Drug Classes

There are many methods of classifying drugs that classify drugs based on their chemical composition, therapeutic intent, and mechanism of action.  Any drug guide or textbook on drugs use these types of grouping criteria to classify drugs into their specific categories. When using the mechanism of action or therapeutic effects in the classification of drugs, certain drugs may fall in more than a group, resulting in a large number of potential classes of drugs.

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An antidepressant drug is a good example of this case. This drug is used primarily to treat clinical depression, but it has other uses as well. The drug may also be classified according to its mechanism of action. Prozac and Paxil are selective serotonin reuptake inhibitors that are classified primarily as antidepressant drugs that act on the neurotransmitter serotonin, while tricyclic antidepressants, such as Elavil, act on the three different neurotransmitters – serotonin, dopamine, and norepinephrine. Also, certain selective serotonin reuptake inhibitors are used to treat anxiety disorders and personality disorders, and may be classified as drugs that are designed for the treatment of those conditions.

Several organizations classify drugs based on the chemical composition or mechanism of action. The National Drug File – Reference Terminology classified drug according to four categories:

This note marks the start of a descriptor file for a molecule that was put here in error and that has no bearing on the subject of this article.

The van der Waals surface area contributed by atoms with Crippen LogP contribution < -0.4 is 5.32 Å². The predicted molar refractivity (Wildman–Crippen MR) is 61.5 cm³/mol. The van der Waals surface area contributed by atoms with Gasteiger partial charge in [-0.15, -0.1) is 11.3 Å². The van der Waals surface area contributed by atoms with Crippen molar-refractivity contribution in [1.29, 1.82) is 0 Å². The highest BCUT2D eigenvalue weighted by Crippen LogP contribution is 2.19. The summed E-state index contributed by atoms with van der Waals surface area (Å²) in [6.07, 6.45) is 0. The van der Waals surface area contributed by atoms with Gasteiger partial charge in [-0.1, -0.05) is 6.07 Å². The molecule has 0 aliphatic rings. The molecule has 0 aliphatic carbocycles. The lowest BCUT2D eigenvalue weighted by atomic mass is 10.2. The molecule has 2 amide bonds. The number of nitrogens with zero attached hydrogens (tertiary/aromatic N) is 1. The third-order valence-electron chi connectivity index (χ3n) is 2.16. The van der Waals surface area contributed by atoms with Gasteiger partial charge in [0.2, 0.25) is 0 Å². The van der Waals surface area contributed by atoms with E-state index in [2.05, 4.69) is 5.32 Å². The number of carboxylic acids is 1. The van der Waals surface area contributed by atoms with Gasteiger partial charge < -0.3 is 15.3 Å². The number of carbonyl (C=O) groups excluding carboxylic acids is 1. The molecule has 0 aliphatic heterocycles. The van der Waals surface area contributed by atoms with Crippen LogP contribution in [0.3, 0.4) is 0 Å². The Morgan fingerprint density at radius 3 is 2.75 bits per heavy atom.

• Chemical structure of the drug
  • Cellular mechanism of action of the drug, including its sub-cellular mechanism of action
  • Therapeutic intent of the drug
  • Organ or system level of the physiological effects of the drug

Drugs may also be categorized based on their shared effects, resulting in 7 to 10, or even more, major categories of drugs. Several drug manuals used this particular system of classification without regard to the potential abuse or addiction to the drug.

The International Drug Evaluation and Classification Program classified drugs into seven categories that are used in identifying and clarifying the types of drugs a person may have been taking. The categories of drugs are based on their major behavioral effects to allow the quick determination of the type of drugs a person may have been taking based on observations of his behavior. The  following are the seven major categories of drugs:

  1. Central nervous system depressants – These are drugs that depress or slow down the functions of the body’s systems.
  2. Stimulants – These drugs accelerate breathing, increase heart rate, and resulting in an increase in blood pressure and speeding up the overall processes of the body.
  3. Hallucinogenic drugs – These are drugs that used mainly as hypnotic enhancers or sleep aides, affecting the CNS, have sedating effects, and alter the perception of reality.
  4. Dissociative anesthetic drugs – They are used to inhibit the perception of pain.
  5. Narcotic analgesic medication – These are medications that are used primarily for the treatment of pain. They are derived from opium or the poppy plant.
  6. Inhalant drugs – These drugs are breathable substances that are traditionally not sold as medications or drugs marketed for that purpose.
  7. Cannabis products – They include products containing the active ingredient THC. This group includes marijuana and hashish.